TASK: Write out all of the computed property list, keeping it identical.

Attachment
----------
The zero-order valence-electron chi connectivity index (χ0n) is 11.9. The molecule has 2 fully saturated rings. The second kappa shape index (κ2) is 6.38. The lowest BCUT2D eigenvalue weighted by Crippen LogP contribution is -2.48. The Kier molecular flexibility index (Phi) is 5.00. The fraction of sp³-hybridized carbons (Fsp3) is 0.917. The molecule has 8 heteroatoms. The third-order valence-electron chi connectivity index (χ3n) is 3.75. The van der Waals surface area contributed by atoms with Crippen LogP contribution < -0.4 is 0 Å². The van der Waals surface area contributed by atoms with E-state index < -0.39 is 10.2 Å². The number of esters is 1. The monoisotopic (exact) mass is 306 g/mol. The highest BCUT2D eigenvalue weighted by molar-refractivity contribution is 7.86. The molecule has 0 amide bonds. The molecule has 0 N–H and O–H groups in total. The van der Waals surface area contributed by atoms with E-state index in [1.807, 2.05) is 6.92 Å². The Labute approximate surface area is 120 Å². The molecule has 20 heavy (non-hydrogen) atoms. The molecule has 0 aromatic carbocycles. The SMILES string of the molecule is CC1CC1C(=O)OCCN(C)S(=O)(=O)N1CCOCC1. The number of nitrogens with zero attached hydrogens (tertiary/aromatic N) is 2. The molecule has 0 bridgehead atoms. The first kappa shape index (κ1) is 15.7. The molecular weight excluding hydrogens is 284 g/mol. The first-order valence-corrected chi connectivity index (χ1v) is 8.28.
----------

The zero-order valence-electron chi connectivity index (χ0n) is 11.9. The molecule has 2 fully saturated rings. The second kappa shape index (κ2) is 6.38. The lowest BCUT2D eigenvalue weighted by Crippen LogP contribution is -2.48. The Kier molecular flexibility index (Phi) is 5.00. The fraction of sp³-hybridized carbons (Fsp3) is 0.917. The molecule has 8 heteroatoms. The third-order valence-electron chi connectivity index (χ3n) is 3.75. The van der Waals surface area contributed by atoms with Crippen LogP contribution < -0.4 is 0 Å². The van der Waals surface area contributed by atoms with E-state index < -0.39 is 10.2 Å². The number of esters is 1. The monoisotopic (exact) mass is 306 g/mol. The highest BCUT2D eigenvalue weighted by molar-refractivity contribution is 7.86. The molecule has 0 amide bonds. The molecule has 0 N–H and O–H groups in total. The van der Waals surface area contributed by atoms with E-state index in [1.807, 2.05) is 6.92 Å². The Labute approximate surface area is 120 Å². The molecule has 20 heavy (non-hydrogen) atoms. The molecule has 0 aromatic carbocycles. The SMILES string of the molecule is CC1CC1C(=O)OCCN(C)S(=O)(=O)N1CCOCC1. The number of nitrogens with zero attached hydrogens (tertiary/aromatic N) is 2. The molecule has 0 bridgehead atoms. The first kappa shape index (κ1) is 15.7. The molecular weight excluding hydrogens is 284 g/mol. The first-order valence-corrected chi connectivity index (χ1v) is 8.28.